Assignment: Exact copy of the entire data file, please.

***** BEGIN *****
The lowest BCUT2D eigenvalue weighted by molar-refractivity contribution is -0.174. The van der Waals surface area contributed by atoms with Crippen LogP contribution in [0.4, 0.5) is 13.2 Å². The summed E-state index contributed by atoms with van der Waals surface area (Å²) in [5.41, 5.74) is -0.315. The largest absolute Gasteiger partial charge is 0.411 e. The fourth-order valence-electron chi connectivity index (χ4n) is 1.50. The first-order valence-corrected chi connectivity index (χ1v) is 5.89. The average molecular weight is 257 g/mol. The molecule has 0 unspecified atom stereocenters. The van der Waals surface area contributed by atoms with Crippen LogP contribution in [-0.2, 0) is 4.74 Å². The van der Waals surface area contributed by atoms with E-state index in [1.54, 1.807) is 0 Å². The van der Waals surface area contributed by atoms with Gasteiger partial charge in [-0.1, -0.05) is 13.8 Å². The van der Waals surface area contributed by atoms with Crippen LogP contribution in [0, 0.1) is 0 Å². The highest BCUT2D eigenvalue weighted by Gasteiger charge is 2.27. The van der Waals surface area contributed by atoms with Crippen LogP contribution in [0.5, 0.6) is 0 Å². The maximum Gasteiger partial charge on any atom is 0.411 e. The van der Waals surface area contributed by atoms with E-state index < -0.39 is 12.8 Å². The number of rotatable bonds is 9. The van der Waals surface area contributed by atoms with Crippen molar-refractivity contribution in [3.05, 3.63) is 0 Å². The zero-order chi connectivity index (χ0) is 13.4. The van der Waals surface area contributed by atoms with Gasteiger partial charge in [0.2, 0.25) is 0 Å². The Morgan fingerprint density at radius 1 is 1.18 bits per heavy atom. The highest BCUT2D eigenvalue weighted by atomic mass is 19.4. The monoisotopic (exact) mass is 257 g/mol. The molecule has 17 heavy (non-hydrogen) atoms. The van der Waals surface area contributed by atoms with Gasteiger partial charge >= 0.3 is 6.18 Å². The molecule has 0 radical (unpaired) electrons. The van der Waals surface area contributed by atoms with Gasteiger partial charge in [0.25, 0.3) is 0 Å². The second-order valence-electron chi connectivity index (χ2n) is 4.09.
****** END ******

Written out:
The lowest BCUT2D eigenvalue weighted by molar-refractivity contribution is -0.174. The van der Waals surface area contributed by atoms with Crippen LogP contribution in [0.4, 0.5) is 13.2 Å². The summed E-state index contributed by atoms with van der Waals surface area (Å²) in [5.41, 5.74) is -0.315. The largest absolute Gasteiger partial charge is 0.411 e. The fourth-order valence-electron chi connectivity index (χ4n) is 1.50. The first-order valence-corrected chi connectivity index (χ1v) is 5.89. The average molecular weight is 257 g/mol. The molecule has 0 unspecified atom stereocenters. The van der Waals surface area contributed by atoms with Crippen LogP contribution in [-0.2, 0) is 4.74 Å². The van der Waals surface area contributed by atoms with E-state index in [1.54, 1.807) is 0 Å². The van der Waals surface area contributed by atoms with Gasteiger partial charge in [-0.1, -0.05) is 13.8 Å². The van der Waals surface area contributed by atoms with Crippen LogP contribution in [0, 0.1) is 0 Å². The highest BCUT2D eigenvalue weighted by Gasteiger charge is 2.27. The van der Waals surface area contributed by atoms with Crippen LogP contribution in [0.5, 0.6) is 0 Å². The maximum Gasteiger partial charge on any atom is 0.411 e. The van der Waals surface area contributed by atoms with E-state index < -0.39 is 12.8 Å². The number of rotatable bonds is 9. The van der Waals surface area contributed by atoms with Crippen molar-refractivity contribution in [3.05, 3.63) is 0 Å². The zero-order chi connectivity index (χ0) is 13.4. The van der Waals surface area contributed by atoms with Gasteiger partial charge in [0.2, 0.25) is 0 Å². The Morgan fingerprint density at radius 1 is 1.18 bits per heavy atom. The highest BCUT2D eigenvalue weighted by atomic mass is 19.4. The monoisotopic (exact) mass is 257 g/mol. The molecule has 17 heavy (non-hydrogen) atoms. The van der Waals surface area contributed by atoms with Gasteiger partial charge >= 0.3 is 6.18 Å². The molecule has 0 radical (unpaired) electrons. The van der Waals surface area contributed by atoms with Gasteiger partial charge in [0.25, 0.3) is 0 Å². The second-order valence-electron chi connectivity index (χ2n) is 4.09.